It wouldn’t be an exaggeration to describe Billie Eilish‘s debut album When We All Fall Asleep Where Do We Go as a pretty seismic release. Not only did it establish her as probably the major musical figure of her age, it also won three Grammys, led to a Vogue cover and resulted in her becoming the youngest person to record a Bond theme.
It all resulted in Eilish becoming something a bit more than a mere pop star, and Happier Than Ever comes steeped in that weight of expectations that could crush a lesser figure. Thankfully, Eilish’s second album meets those expectations and more – while it fits quite neatly besides her debut, there’s also some impressive signs of progression.
Like that debut, she’s still working in tandem with her brother Finneas O’Connell, and that tense, slightly other-wordly minimal approach is in full effect. This time around though, there are added touches – some unexpected detours into bossa nova, full band rock-outs and lyrics about Eilish’s post-fame lifestyle, full of NDAs, media perception and stalkers.
It may seem preposterous that a 19 year old can sing a line like “I’m getting older, I think I’m ageing well” as Eilish does on opening track Getting Older, but she inbues the line with such world-weary ennui that you buy into it straight away. The song itself is also a warning shot for any showbiz parents looking to put their offspring on the stage – lines such as “things I once enjoyed, just keep me employed now” summing up the danger of a child starlet lifestyle.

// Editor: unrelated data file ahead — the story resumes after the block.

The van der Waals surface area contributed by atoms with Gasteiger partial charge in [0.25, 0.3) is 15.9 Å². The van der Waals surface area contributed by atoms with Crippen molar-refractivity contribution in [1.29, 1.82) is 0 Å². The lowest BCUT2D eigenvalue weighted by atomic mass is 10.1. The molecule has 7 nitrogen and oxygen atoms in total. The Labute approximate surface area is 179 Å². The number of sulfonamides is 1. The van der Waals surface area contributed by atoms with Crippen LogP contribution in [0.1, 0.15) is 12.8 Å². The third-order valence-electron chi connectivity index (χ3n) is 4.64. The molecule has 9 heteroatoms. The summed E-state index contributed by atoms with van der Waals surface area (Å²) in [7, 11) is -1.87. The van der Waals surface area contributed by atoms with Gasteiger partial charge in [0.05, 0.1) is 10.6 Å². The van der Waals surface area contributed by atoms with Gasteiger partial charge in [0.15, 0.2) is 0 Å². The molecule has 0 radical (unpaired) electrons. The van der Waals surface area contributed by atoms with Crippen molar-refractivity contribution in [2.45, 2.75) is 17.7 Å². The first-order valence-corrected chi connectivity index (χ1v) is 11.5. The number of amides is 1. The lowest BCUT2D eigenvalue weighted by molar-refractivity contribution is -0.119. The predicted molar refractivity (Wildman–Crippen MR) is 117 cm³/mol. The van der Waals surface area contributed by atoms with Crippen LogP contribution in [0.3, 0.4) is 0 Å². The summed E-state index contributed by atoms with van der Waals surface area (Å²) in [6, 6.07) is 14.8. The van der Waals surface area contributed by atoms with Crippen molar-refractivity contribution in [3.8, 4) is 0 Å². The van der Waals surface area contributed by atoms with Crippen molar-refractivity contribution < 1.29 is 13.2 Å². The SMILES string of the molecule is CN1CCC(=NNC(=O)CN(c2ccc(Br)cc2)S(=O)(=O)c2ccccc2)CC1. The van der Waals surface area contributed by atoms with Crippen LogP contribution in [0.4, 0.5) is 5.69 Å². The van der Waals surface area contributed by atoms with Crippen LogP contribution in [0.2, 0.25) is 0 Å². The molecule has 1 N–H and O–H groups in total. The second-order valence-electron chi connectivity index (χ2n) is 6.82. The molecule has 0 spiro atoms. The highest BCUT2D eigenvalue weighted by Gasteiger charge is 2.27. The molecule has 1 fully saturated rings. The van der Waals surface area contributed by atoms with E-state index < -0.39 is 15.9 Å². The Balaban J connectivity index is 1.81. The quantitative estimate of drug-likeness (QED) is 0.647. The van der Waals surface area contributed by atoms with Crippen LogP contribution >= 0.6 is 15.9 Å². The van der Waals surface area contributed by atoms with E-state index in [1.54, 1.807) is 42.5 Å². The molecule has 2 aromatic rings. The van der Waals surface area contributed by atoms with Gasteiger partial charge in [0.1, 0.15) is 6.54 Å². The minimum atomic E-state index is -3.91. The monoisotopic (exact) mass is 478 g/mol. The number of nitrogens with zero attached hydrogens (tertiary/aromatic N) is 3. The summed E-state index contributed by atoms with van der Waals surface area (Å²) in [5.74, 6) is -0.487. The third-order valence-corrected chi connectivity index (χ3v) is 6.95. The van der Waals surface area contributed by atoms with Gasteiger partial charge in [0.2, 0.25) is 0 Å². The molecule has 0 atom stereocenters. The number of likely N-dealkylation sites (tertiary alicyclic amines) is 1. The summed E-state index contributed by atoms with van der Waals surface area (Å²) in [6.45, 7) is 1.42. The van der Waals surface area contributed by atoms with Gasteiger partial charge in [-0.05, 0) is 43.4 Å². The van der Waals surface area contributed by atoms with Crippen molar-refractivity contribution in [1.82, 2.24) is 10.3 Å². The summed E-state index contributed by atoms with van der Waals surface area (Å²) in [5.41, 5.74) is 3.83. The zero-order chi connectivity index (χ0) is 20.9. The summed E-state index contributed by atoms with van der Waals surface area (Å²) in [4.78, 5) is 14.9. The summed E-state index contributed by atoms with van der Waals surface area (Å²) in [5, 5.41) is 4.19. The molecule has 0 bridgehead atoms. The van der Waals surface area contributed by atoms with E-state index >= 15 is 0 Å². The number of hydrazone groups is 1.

There’s a lot to take in on Happier Than Ever, and it’s a record that works best listening to late at night through headphones. Oxytocin, in particular, is a disco banger that also seems almost claustrophobic- skittish, relentless beats skip around amidst some industrial bursts of synths, and the result is genuinely compelling. On the other end of the musical scale is the acoustic ballad Your Power retelling an abusive relationship on which Eilish’s voice has never sounded better.
These explorations of new sounds is where Happier Than Ever works best. Billie Bossa Nova is, as the title suggests, a light samba strut that’s probably already being negotiated by TV executives to soundtrack a love scene or two, while the title track begins as a whispered hush before building up to full-on cathartic rock. It’s a sign of her preternatural confidence that she can also throw in an ambient spoken-word track called Not My Responsibility about body image.
Like her debut, Happier Than Ever is not without flaws – at 16 tracks, it’s a bit too long, and there are a couple of tracks such as Everybody Dies that feel a bit underdeveloped. Yet that’s a minor quibble, and songs like NDA (about the struggles of dating when you also have a stalker) and the languid, hypnotic Lost Cause already sound like future classics.
What sets Eilish apart from her contemporaries is her willingness to be a bit different. That’s demonstrated all over this album, but nowhere more so than in the closing Male Fantasy, in which Eilish critiques the male gaze in pornography (“I can’t stand the dialogue, she would never be that satisfied”). It’s a startling end to an album that consolidates and enhances Billie Eilish’s reputation as one of the stellar figures of her generation.